Vice-President Hamid Ansari arrived here for the Commonwealth Heads of Government Meeting (CHOGM) even as Foreign Ministers wrapped up their preliminary discussions amid debate and disagreement on how to make the 54-nation grouping relevant in a changing world.
Informal, behind-the-scenes diplomacy is a key part of the CHOGM summits, and India seemed to be using the opportunity to lobby for a change in Australia's uranium exports policy banning sales to India, which is not a signatory of the Nuclear Non-Proliferation Treaty (NPT).
The issue reportedly came up at Mr. Ansari's meeting with Australian Leader of the Opposition Tony Abbott on Thursday. Mr. Abbott heads the centre-right Liberal Party of Australia, which favours allowing Australia — which has the world's largest reserves of uranium — to export the mineral to India.
“If the [Australian] government was serious about reducing global emissions, they would lift the ban on selling uranium to India,” he told Australian broadcaster ABC.
Mr. Ansari is also likely to discuss the issue at his bilateral meeting with Australian Prime Minister Julia Gillard later this week. The ruling Labour party is split on the issue, which is expected to be a subject of hot debate at the party conference this December. Foreign Minister Kevin Rudd argued that India's civil nuclear power programme was not dependent on Australian uranium.
“If you hear an argument from an Indian businessperson that the future of the nuclear industry in India depends exclusively on access to uranium, that is simply not sustainable as a proposition. Have a look at the data,” he said at a mining industry breakfast, according to a report by Australian news agency AAP. Both Indian officials and businessmen have been raising the issue on the sidelines of the CHOGM. “There is no problem in terms of global supply, let's just be very, very blunt about this.”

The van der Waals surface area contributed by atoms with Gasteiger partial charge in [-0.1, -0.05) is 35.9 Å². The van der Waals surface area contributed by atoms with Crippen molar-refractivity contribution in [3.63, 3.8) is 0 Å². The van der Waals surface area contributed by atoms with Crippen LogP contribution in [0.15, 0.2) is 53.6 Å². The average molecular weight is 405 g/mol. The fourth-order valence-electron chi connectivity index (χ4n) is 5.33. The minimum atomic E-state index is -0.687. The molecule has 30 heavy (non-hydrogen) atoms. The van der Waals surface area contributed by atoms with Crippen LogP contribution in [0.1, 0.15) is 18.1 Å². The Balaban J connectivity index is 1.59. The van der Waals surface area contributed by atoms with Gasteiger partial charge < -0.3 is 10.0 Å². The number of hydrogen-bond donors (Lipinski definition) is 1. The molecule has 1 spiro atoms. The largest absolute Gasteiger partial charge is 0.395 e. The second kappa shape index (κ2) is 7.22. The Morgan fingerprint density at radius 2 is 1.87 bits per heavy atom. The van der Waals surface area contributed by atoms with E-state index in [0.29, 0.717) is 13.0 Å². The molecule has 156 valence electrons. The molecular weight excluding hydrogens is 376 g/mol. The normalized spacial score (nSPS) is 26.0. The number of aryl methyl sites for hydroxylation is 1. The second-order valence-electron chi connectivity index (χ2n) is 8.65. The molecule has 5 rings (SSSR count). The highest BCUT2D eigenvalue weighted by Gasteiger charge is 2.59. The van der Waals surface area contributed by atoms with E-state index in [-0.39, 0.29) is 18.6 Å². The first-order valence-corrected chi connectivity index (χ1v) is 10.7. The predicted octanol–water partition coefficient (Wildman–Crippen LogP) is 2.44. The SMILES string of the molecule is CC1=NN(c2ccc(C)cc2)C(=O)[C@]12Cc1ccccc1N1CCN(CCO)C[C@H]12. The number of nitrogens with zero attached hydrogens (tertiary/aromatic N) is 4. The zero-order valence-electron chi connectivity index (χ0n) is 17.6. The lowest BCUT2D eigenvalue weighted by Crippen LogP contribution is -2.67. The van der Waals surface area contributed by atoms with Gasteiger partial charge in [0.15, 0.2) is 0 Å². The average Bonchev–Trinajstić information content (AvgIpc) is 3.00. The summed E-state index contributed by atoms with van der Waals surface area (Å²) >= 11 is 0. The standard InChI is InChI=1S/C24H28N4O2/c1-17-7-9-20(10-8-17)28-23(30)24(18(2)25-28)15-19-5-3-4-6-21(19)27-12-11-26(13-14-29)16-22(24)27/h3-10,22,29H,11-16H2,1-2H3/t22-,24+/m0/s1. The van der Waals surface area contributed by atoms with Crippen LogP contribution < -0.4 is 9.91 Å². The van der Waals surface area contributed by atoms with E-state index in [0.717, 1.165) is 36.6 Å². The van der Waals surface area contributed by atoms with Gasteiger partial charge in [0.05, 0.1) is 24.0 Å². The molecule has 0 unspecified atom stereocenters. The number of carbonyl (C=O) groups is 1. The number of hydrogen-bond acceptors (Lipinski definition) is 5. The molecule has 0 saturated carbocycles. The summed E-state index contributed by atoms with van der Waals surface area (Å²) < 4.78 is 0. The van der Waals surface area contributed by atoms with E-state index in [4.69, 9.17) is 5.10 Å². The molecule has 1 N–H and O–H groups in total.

However, Resources Minister Martin Ferguson who supports uranium exports to India, said he was eager to debate the issue at the party conference, which could turn out to be pivotal for India's hopes of accessing Australian uranium.
Mr. Ferguson also told Australian journalists that talks were on for a large Indian investment in the Galilee coal basin in Queensland.
Ahead of Friday's inauguration of the CHOGM by Queen Elizabeth II of the United Kingdom, there is a strong push among some countries for adoption of a Commonwealth reform recommendation to set up a human rights monitor. The Vice-President is expected to reiterate India's viewpoint that such a move duplicates the work of the U.N. and is especially unnecessary in the light of the group's funding woes.
Sri Lanka's human rights record and alleged war crimes by government forces in its civil war against the LTTE has been the target of attention here. Some countries are lobbying to reconsider the island nation as the host of the next CHOGM summit — Canada has actually vowed to boycott the next meet if the Sri Lankan government does not shape up — but Mr. Ansari indicated that India would hold firm against such pressures.
“As far as we are concerned, the decision to have the next CHOGM in 2013 was taken at the [last] meeting in Port of Spain. That is a decision and that is the end of the matter,” he told journalists on board the special aircraft to Perth.
Food and energy security, the global economic situation and terrorism are likely to be other items on the CHOGM agenda, according to Mr. Ansari.